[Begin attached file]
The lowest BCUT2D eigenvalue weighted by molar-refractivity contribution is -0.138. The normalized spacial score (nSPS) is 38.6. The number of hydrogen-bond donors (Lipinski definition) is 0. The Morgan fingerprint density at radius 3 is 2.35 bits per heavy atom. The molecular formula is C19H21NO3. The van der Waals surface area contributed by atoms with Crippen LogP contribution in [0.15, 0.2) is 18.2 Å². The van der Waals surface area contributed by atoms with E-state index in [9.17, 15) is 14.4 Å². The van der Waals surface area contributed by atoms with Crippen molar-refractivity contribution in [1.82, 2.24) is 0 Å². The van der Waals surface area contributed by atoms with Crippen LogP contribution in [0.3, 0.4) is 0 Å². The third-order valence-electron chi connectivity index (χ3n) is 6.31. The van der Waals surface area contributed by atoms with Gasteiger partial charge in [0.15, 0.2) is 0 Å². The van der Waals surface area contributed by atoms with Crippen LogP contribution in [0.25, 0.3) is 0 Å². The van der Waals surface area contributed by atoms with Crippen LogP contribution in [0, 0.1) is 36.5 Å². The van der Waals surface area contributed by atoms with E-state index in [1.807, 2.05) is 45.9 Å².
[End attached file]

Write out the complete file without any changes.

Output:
The lowest BCUT2D eigenvalue weighted by molar-refractivity contribution is -0.138. The normalized spacial score (nSPS) is 38.6. The number of hydrogen-bond donors (Lipinski definition) is 0. The Morgan fingerprint density at radius 3 is 2.35 bits per heavy atom. The molecular formula is C19H21NO3. The van der Waals surface area contributed by atoms with Crippen LogP contribution in [0.15, 0.2) is 18.2 Å². The van der Waals surface area contributed by atoms with E-state index in [9.17, 15) is 14.4 Å². The van der Waals surface area contributed by atoms with Crippen molar-refractivity contribution in [1.82, 2.24) is 0 Å². The van der Waals surface area contributed by atoms with Crippen LogP contribution in [0.3, 0.4) is 0 Å². The third-order valence-electron chi connectivity index (χ3n) is 6.31. The van der Waals surface area contributed by atoms with Gasteiger partial charge in [0.15, 0.2) is 0 Å². The van der Waals surface area contributed by atoms with Crippen LogP contribution in [0.25, 0.3) is 0 Å². The van der Waals surface area contributed by atoms with Crippen LogP contribution in [0, 0.1) is 36.5 Å². The van der Waals surface area contributed by atoms with E-state index in [1.807, 2.05) is 45.9 Å².